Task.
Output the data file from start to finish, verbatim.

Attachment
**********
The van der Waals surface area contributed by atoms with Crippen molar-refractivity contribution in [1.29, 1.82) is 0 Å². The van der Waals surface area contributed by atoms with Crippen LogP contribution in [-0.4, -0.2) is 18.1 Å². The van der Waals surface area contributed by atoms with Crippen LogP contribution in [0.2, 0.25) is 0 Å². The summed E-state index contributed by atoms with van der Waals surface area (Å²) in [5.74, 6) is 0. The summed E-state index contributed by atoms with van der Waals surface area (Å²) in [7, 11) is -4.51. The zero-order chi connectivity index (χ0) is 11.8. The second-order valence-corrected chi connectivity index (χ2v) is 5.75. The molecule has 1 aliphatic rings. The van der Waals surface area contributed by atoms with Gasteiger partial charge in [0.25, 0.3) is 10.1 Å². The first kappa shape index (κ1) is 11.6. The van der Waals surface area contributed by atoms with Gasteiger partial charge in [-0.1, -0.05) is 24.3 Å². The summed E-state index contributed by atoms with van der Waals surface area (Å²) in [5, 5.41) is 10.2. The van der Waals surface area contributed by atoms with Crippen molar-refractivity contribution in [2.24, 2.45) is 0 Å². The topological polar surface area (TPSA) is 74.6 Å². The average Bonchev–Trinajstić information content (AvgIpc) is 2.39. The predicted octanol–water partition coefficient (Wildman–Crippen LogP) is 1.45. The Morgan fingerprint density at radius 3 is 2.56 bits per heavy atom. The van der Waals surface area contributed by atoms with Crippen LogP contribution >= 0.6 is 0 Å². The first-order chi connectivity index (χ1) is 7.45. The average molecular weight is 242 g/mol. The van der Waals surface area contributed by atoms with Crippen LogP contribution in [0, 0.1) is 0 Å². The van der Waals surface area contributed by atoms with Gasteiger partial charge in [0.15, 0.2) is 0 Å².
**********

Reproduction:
The van der Waals surface area contributed by atoms with Crippen molar-refractivity contribution in [1.29, 1.82) is 0 Å². The van der Waals surface area contributed by atoms with Crippen LogP contribution in [-0.4, -0.2) is 18.1 Å². The van der Waals surface area contributed by atoms with Crippen LogP contribution in [0.2, 0.25) is 0 Å². The summed E-state index contributed by atoms with van der Waals surface area (Å²) in [5.74, 6) is 0. The summed E-state index contributed by atoms with van der Waals surface area (Å²) in [7, 11) is -4.51. The zero-order chi connectivity index (χ0) is 11.8. The second-order valence-corrected chi connectivity index (χ2v) is 5.75. The molecule has 1 aliphatic rings. The van der Waals surface area contributed by atoms with Gasteiger partial charge in [0.25, 0.3) is 10.1 Å². The first kappa shape index (κ1) is 11.6. The van der Waals surface area contributed by atoms with Gasteiger partial charge in [-0.1, -0.05) is 24.3 Å². The summed E-state index contributed by atoms with van der Waals surface area (Å²) in [5, 5.41) is 10.2. The van der Waals surface area contributed by atoms with Crippen molar-refractivity contribution in [2.24, 2.45) is 0 Å². The topological polar surface area (TPSA) is 74.6 Å². The average Bonchev–Trinajstić information content (AvgIpc) is 2.39. The predicted octanol–water partition coefficient (Wildman–Crippen LogP) is 1.45. The Morgan fingerprint density at radius 3 is 2.56 bits per heavy atom. The van der Waals surface area contributed by atoms with Crippen LogP contribution >= 0.6 is 0 Å². The first-order chi connectivity index (χ1) is 7.45. The average molecular weight is 242 g/mol. The van der Waals surface area contributed by atoms with Crippen LogP contribution in [0, 0.1) is 0 Å². The van der Waals surface area contributed by atoms with Gasteiger partial charge in [0.15, 0.2) is 0 Å².